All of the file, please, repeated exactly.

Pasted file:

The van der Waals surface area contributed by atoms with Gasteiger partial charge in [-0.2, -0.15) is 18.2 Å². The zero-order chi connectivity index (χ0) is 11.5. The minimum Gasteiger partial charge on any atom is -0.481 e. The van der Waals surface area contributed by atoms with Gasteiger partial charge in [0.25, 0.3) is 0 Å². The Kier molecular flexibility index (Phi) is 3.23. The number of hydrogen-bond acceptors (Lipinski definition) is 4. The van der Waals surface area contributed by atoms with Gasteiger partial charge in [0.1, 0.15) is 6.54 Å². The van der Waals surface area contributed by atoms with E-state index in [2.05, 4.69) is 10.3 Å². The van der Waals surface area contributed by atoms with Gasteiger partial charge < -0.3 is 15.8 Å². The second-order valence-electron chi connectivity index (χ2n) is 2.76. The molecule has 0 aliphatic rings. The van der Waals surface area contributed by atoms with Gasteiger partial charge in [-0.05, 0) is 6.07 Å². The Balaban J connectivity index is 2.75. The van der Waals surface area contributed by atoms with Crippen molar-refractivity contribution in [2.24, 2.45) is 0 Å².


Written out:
The van der Waals surface area contributed by atoms with Gasteiger partial charge in [-0.2, -0.15) is 18.2 Å². The zero-order chi connectivity index (χ0) is 11.5. The minimum Gasteiger partial charge on any atom is -0.481 e. The van der Waals surface area contributed by atoms with Gasteiger partial charge in [0.25, 0.3) is 0 Å². The Kier molecular flexibility index (Phi) is 3.23. The number of hydrogen-bond acceptors (Lipinski definition) is 4. The van der Waals surface area contributed by atoms with Gasteiger partial charge in [0.1, 0.15) is 6.54 Å². The van der Waals surface area contributed by atoms with E-state index in [2.05, 4.69) is 10.3 Å². The van der Waals surface area contributed by atoms with Gasteiger partial charge < -0.3 is 15.8 Å². The second-order valence-electron chi connectivity index (χ2n) is 2.76. The molecule has 0 aliphatic rings. The van der Waals surface area contributed by atoms with Gasteiger partial charge in [-0.05, 0) is 6.07 Å². The Balaban J connectivity index is 2.75. The van der Waals surface area contributed by atoms with Crippen molar-refractivity contribution in [2.24, 2.45) is 0 Å².